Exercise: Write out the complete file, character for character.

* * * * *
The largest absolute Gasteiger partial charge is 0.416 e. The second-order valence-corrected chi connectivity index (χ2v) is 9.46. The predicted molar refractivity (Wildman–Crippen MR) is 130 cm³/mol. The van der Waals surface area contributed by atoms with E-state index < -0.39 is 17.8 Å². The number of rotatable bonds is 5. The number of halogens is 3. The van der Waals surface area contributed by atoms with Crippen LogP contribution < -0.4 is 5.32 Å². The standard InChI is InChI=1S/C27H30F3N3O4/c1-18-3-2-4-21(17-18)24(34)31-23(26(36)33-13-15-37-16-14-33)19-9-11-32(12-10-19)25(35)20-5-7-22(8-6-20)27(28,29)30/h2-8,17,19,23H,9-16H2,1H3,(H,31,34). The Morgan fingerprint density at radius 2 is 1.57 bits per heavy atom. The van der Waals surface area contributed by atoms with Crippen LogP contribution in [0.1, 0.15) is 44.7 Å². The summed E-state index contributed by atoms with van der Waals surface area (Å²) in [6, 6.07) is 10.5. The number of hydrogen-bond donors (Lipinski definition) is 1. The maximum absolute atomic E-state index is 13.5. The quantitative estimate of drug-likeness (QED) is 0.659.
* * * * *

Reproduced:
The largest absolute Gasteiger partial charge is 0.416 e. The second-order valence-corrected chi connectivity index (χ2v) is 9.46. The predicted molar refractivity (Wildman–Crippen MR) is 130 cm³/mol. The van der Waals surface area contributed by atoms with E-state index < -0.39 is 17.8 Å². The number of rotatable bonds is 5. The number of halogens is 3. The van der Waals surface area contributed by atoms with Crippen LogP contribution < -0.4 is 5.32 Å². The standard InChI is InChI=1S/C27H30F3N3O4/c1-18-3-2-4-21(17-18)24(34)31-23(26(36)33-13-15-37-16-14-33)19-9-11-32(12-10-19)25(35)20-5-7-22(8-6-20)27(28,29)30/h2-8,17,19,23H,9-16H2,1H3,(H,31,34). The Morgan fingerprint density at radius 2 is 1.57 bits per heavy atom. The van der Waals surface area contributed by atoms with Crippen LogP contribution in [0.1, 0.15) is 44.7 Å². The summed E-state index contributed by atoms with van der Waals surface area (Å²) in [6, 6.07) is 10.5. The number of hydrogen-bond donors (Lipinski definition) is 1. The maximum absolute atomic E-state index is 13.5. The quantitative estimate of drug-likeness (QED) is 0.659.